Corporate tax practices and aggressive tax planning in the EU


This paper forms part of a series of analytical pieces on the absence of EU-coordination regarding aggressive tax planning and its effects, prepared by Policy Department A at the request of the ECON Committee of the European Parliament. It provides some background to the political debate and to the efforts which are currently underway to reform the tax system both at an international level, through the Base Erosion and Profit Shifting (BEPS) project led by the OECD and the G20, as well as at an EU level. It describes the basic structure and the fundamental flaws of the current international tax system. A number of techniques and mechanisms have been and are used by modern multinational enterprises (MNEs) for aggressive tax planning purposes. It also illustrates that these structures exploit the interaction of the tax systems of different states. The paper concludes with a description of the key features and role of the Platform for Tax Good Governance, Aggressive Tax Planning and Double Taxation.

Research Highlight 2015


The relationship between the OECD BEPS project and the EU is more complex than might appear at first glance. On the one hand, the EU Commission is an active supporter of the project and some of its proposals have already made it into EU legislation. On the other hand, the EU Commission and the Parliament are committed to the adoption of the CCCTB, a formulary apportionment system, which departs dramatically from the international tax system which the BEPS project is meant to fix. More immediately, EU law might act as a constraint on the proposals resulting from the project. This research examines the relationship between the OECD BEPS project and EU law. As a first step it identifies the OECD proposals most susceptible to challenge on the grounds of incompatibility with EU law and provides a careful legal analysis of the matter. The research then explores the unilateral and coordinated avenues through which, as a practical matter, EU Member States could adopt the OECD proposals. The research concludes by asking whether the adoption of the BEPS proposals implies a different conception of the internal market from that which emerges from current EU case law.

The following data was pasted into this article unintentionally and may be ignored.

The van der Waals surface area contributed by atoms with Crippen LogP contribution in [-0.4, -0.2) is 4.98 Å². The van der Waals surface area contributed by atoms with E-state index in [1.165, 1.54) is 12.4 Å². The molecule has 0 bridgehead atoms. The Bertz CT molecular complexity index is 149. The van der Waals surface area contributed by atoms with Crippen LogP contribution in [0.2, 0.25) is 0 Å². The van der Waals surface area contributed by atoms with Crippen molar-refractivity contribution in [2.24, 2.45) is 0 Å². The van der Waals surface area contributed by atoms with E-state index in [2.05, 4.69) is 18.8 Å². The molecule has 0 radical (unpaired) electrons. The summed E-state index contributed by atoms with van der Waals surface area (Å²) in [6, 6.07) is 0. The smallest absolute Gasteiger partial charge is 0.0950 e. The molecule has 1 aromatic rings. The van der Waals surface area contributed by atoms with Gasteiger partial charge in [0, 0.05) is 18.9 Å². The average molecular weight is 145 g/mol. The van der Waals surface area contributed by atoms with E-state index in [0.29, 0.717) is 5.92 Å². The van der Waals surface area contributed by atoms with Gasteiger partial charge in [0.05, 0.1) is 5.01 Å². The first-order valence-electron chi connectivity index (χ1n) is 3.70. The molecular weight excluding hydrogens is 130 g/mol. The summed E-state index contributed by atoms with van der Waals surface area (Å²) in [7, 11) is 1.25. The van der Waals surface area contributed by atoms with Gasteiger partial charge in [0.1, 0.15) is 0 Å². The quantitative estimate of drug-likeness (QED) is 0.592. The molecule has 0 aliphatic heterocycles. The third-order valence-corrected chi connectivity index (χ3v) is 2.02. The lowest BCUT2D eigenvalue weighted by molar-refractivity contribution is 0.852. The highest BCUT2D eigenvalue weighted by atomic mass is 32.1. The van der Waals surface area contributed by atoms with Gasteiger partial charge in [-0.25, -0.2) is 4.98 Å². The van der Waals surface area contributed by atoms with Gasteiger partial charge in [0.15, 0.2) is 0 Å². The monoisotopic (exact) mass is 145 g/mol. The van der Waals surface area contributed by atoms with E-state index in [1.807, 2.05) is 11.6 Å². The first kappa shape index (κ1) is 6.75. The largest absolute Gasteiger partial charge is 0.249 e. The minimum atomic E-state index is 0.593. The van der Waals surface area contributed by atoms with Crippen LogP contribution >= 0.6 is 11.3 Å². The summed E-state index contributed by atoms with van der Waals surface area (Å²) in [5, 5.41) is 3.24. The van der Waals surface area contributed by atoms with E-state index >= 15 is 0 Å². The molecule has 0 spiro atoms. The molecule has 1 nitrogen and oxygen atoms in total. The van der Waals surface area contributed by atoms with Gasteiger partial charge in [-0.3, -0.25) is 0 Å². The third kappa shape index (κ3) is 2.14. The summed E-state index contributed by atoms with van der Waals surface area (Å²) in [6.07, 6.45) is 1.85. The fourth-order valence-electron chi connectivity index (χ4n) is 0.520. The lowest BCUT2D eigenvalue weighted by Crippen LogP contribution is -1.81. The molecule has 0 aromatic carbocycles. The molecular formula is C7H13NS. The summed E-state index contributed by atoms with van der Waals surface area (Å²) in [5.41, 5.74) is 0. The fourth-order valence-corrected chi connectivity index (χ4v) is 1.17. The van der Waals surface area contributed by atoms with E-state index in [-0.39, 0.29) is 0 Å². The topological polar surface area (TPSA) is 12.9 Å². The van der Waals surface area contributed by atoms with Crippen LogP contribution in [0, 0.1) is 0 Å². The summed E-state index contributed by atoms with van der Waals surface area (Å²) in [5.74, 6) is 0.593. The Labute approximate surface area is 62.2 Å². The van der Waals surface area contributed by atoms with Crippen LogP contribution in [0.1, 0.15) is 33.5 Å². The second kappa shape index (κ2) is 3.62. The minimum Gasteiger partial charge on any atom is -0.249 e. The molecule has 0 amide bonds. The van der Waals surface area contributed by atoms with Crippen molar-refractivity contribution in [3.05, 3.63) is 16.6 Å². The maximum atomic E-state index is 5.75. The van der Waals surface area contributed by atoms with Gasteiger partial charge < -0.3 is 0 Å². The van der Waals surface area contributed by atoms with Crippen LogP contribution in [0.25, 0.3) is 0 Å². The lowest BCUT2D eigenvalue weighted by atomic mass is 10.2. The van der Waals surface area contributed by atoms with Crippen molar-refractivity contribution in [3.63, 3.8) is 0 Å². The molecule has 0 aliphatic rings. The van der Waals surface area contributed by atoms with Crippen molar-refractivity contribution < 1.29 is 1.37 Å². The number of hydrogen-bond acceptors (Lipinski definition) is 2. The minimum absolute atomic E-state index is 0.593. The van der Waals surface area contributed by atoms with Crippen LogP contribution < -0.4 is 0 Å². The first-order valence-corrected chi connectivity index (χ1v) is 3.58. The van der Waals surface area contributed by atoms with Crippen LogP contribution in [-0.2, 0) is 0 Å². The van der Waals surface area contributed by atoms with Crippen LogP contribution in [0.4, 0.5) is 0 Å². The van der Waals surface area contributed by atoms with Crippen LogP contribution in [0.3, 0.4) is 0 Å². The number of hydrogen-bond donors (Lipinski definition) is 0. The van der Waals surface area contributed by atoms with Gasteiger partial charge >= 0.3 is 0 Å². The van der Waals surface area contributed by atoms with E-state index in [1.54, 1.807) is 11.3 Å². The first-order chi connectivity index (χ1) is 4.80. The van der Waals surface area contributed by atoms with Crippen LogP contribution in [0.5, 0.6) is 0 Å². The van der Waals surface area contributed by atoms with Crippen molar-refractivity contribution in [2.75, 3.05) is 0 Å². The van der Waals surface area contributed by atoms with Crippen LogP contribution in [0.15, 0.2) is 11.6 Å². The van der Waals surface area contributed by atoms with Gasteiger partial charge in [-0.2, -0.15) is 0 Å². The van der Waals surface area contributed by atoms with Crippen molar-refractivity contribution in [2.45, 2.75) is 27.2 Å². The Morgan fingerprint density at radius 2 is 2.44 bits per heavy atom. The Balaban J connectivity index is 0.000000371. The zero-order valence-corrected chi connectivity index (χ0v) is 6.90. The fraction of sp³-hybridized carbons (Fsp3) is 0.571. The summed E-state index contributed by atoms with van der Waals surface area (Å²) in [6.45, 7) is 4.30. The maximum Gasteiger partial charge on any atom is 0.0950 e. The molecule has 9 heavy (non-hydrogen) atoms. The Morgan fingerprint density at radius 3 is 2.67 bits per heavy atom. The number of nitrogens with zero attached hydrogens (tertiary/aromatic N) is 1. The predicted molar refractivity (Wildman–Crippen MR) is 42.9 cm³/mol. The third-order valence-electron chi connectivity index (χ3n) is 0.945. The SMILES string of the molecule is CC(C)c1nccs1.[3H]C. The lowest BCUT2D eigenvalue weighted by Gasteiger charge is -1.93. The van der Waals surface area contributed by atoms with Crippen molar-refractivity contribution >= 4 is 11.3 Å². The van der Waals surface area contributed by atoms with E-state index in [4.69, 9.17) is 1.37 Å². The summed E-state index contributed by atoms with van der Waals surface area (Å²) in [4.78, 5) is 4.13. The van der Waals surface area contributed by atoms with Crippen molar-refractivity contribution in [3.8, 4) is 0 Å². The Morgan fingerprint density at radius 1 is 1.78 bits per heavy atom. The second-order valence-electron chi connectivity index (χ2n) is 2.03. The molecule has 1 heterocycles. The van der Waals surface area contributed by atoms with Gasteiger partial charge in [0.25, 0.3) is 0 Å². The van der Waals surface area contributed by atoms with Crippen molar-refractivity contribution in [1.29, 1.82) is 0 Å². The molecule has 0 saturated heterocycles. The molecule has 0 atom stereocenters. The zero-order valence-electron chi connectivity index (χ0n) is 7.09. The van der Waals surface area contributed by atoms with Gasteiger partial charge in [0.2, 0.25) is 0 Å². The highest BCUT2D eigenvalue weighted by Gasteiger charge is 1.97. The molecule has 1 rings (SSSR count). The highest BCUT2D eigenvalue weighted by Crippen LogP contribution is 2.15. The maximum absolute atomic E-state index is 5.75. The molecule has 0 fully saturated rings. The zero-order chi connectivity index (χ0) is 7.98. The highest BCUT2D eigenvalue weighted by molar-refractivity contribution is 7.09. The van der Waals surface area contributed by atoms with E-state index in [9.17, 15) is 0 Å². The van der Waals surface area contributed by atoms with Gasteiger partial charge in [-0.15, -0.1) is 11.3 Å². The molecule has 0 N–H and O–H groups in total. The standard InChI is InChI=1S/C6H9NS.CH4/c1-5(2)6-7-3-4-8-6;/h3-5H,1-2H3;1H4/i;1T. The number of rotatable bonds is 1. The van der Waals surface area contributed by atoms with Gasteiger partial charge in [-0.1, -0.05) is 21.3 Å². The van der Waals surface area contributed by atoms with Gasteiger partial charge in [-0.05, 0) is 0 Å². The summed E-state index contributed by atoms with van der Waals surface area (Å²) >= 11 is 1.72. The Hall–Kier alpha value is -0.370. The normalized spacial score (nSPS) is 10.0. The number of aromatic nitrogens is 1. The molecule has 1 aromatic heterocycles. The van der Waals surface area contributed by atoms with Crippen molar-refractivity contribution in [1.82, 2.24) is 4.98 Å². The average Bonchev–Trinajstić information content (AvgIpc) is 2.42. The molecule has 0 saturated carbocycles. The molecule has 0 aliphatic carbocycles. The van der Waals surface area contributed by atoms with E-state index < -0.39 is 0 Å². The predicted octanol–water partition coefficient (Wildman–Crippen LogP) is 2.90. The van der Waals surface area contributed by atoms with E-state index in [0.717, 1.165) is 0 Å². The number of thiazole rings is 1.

John Vella and Anzhela Yevgenyeva